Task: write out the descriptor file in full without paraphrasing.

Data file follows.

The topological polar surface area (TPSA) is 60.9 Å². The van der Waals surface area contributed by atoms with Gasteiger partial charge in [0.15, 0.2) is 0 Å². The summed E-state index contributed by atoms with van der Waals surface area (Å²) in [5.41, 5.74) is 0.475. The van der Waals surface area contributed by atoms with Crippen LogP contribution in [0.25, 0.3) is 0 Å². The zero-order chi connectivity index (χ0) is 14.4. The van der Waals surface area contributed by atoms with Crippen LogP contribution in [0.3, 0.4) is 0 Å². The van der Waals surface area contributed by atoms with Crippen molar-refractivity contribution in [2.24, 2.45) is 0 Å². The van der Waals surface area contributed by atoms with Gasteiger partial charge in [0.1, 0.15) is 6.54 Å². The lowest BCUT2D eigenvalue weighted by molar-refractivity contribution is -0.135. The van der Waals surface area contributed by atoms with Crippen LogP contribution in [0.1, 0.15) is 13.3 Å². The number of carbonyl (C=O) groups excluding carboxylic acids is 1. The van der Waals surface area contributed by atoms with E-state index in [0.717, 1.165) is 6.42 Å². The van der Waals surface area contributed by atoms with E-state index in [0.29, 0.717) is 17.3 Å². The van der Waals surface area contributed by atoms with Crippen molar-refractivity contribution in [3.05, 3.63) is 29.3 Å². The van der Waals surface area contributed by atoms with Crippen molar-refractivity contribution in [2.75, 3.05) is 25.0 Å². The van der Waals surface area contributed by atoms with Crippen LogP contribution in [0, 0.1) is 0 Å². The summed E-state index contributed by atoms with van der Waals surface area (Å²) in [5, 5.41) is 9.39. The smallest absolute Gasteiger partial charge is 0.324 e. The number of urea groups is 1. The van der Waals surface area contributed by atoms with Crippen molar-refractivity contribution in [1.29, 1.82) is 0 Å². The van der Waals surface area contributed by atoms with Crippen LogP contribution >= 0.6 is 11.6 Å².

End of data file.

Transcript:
The topological polar surface area (TPSA) is 60.9 Å². The van der Waals surface area contributed by atoms with Gasteiger partial charge in [0.15, 0.2) is 0 Å². The summed E-state index contributed by atoms with van der Waals surface area (Å²) in [5.41, 5.74) is 0.475. The van der Waals surface area contributed by atoms with Crippen LogP contribution in [0.25, 0.3) is 0 Å². The zero-order chi connectivity index (χ0) is 14.4. The van der Waals surface area contributed by atoms with Crippen LogP contribution in [0.3, 0.4) is 0 Å². The van der Waals surface area contributed by atoms with Crippen molar-refractivity contribution in [2.24, 2.45) is 0 Å². The van der Waals surface area contributed by atoms with Gasteiger partial charge in [0.1, 0.15) is 6.54 Å². The lowest BCUT2D eigenvalue weighted by molar-refractivity contribution is -0.135. The van der Waals surface area contributed by atoms with Crippen LogP contribution in [0.1, 0.15) is 13.3 Å². The number of carbonyl (C=O) groups excluding carboxylic acids is 1. The van der Waals surface area contributed by atoms with E-state index in [0.717, 1.165) is 6.42 Å². The van der Waals surface area contributed by atoms with E-state index in [0.29, 0.717) is 17.3 Å². The van der Waals surface area contributed by atoms with Crippen molar-refractivity contribution in [3.05, 3.63) is 29.3 Å². The van der Waals surface area contributed by atoms with Crippen molar-refractivity contribution in [2.75, 3.05) is 25.0 Å². The van der Waals surface area contributed by atoms with Crippen LogP contribution in [0, 0.1) is 0 Å². The summed E-state index contributed by atoms with van der Waals surface area (Å²) in [5, 5.41) is 9.39. The smallest absolute Gasteiger partial charge is 0.324 e. The number of urea groups is 1. The van der Waals surface area contributed by atoms with Crippen molar-refractivity contribution in [1.29, 1.82) is 0 Å². The van der Waals surface area contributed by atoms with Crippen LogP contribution >= 0.6 is 11.6 Å².